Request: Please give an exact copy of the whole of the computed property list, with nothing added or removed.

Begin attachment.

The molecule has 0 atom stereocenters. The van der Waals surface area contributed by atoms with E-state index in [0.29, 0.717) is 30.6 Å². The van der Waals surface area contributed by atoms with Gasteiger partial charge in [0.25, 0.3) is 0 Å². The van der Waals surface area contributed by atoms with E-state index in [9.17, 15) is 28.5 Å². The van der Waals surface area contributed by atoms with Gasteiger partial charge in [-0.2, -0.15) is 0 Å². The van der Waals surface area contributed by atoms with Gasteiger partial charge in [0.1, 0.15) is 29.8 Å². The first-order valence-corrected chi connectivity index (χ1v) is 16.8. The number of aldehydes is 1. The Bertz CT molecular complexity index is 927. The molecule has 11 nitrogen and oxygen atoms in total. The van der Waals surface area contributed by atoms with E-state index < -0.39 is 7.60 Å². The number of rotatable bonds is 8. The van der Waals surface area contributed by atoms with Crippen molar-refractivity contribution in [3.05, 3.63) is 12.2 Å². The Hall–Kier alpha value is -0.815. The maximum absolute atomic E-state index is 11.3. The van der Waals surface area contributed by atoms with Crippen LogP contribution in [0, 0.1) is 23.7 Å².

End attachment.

The molecule has 0 atom stereocenters. The van der Waals surface area contributed by atoms with E-state index in [0.29, 0.717) is 30.6 Å². The van der Waals surface area contributed by atoms with Gasteiger partial charge in [0.25, 0.3) is 0 Å². The van der Waals surface area contributed by atoms with E-state index in [9.17, 15) is 28.5 Å². The van der Waals surface area contributed by atoms with Gasteiger partial charge in [-0.2, -0.15) is 0 Å². The van der Waals surface area contributed by atoms with Gasteiger partial charge in [0.1, 0.15) is 29.8 Å². The first-order valence-corrected chi connectivity index (χ1v) is 16.8. The number of aldehydes is 1. The Bertz CT molecular complexity index is 927. The molecule has 11 nitrogen and oxygen atoms in total. The van der Waals surface area contributed by atoms with E-state index < -0.39 is 7.60 Å². The number of rotatable bonds is 8. The van der Waals surface area contributed by atoms with Crippen molar-refractivity contribution in [3.05, 3.63) is 12.2 Å². The Hall–Kier alpha value is -0.815. The maximum absolute atomic E-state index is 11.3. The van der Waals surface area contributed by atoms with Crippen LogP contribution in [0, 0.1) is 23.7 Å².